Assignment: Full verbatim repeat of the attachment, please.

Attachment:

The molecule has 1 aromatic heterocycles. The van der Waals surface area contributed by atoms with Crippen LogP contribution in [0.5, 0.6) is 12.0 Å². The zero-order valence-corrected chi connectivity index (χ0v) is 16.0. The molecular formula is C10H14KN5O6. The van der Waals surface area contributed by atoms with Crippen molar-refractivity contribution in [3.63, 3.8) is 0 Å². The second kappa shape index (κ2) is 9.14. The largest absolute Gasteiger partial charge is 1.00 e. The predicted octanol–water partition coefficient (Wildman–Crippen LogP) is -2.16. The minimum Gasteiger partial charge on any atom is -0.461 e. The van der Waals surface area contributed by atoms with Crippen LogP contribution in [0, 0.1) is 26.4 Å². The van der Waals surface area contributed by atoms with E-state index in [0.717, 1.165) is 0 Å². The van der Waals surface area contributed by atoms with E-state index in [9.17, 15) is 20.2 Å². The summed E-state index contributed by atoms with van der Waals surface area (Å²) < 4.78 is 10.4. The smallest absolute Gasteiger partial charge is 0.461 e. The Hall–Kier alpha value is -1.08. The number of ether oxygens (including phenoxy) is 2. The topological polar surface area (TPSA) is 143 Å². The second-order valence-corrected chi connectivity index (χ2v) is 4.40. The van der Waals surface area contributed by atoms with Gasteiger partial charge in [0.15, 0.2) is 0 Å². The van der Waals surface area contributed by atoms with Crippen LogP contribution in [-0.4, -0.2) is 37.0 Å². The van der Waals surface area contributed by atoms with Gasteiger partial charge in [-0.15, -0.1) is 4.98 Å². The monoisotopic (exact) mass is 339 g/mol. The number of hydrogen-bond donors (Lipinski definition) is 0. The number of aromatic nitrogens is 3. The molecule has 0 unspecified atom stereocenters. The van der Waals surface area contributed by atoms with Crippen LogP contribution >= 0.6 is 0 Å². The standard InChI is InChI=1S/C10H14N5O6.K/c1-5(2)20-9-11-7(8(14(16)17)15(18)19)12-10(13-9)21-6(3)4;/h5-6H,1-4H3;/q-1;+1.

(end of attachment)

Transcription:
The molecule has 1 aromatic heterocycles. The van der Waals surface area contributed by atoms with Crippen LogP contribution in [0.5, 0.6) is 12.0 Å². The zero-order valence-corrected chi connectivity index (χ0v) is 16.0. The molecular formula is C10H14KN5O6. The van der Waals surface area contributed by atoms with Crippen molar-refractivity contribution in [3.63, 3.8) is 0 Å². The second kappa shape index (κ2) is 9.14. The largest absolute Gasteiger partial charge is 1.00 e. The predicted octanol–water partition coefficient (Wildman–Crippen LogP) is -2.16. The minimum Gasteiger partial charge on any atom is -0.461 e. The van der Waals surface area contributed by atoms with Crippen LogP contribution in [0, 0.1) is 26.4 Å². The van der Waals surface area contributed by atoms with E-state index in [0.717, 1.165) is 0 Å². The van der Waals surface area contributed by atoms with E-state index in [9.17, 15) is 20.2 Å². The summed E-state index contributed by atoms with van der Waals surface area (Å²) < 4.78 is 10.4. The smallest absolute Gasteiger partial charge is 0.461 e. The Hall–Kier alpha value is -1.08. The number of ether oxygens (including phenoxy) is 2. The topological polar surface area (TPSA) is 143 Å². The second-order valence-corrected chi connectivity index (χ2v) is 4.40. The van der Waals surface area contributed by atoms with Gasteiger partial charge in [0.15, 0.2) is 0 Å². The van der Waals surface area contributed by atoms with Crippen LogP contribution in [-0.4, -0.2) is 37.0 Å². The van der Waals surface area contributed by atoms with Gasteiger partial charge in [-0.15, -0.1) is 4.98 Å². The monoisotopic (exact) mass is 339 g/mol. The number of hydrogen-bond donors (Lipinski definition) is 0. The number of aromatic nitrogens is 3. The molecule has 0 unspecified atom stereocenters. The van der Waals surface area contributed by atoms with Crippen LogP contribution >= 0.6 is 0 Å². The standard InChI is InChI=1S/C10H14N5O6.K/c1-5(2)20-9-11-7(8(14(16)17)15(18)19)12-10(13-9)21-6(3)4;/h5-6H,1-4H3;/q-1;+1.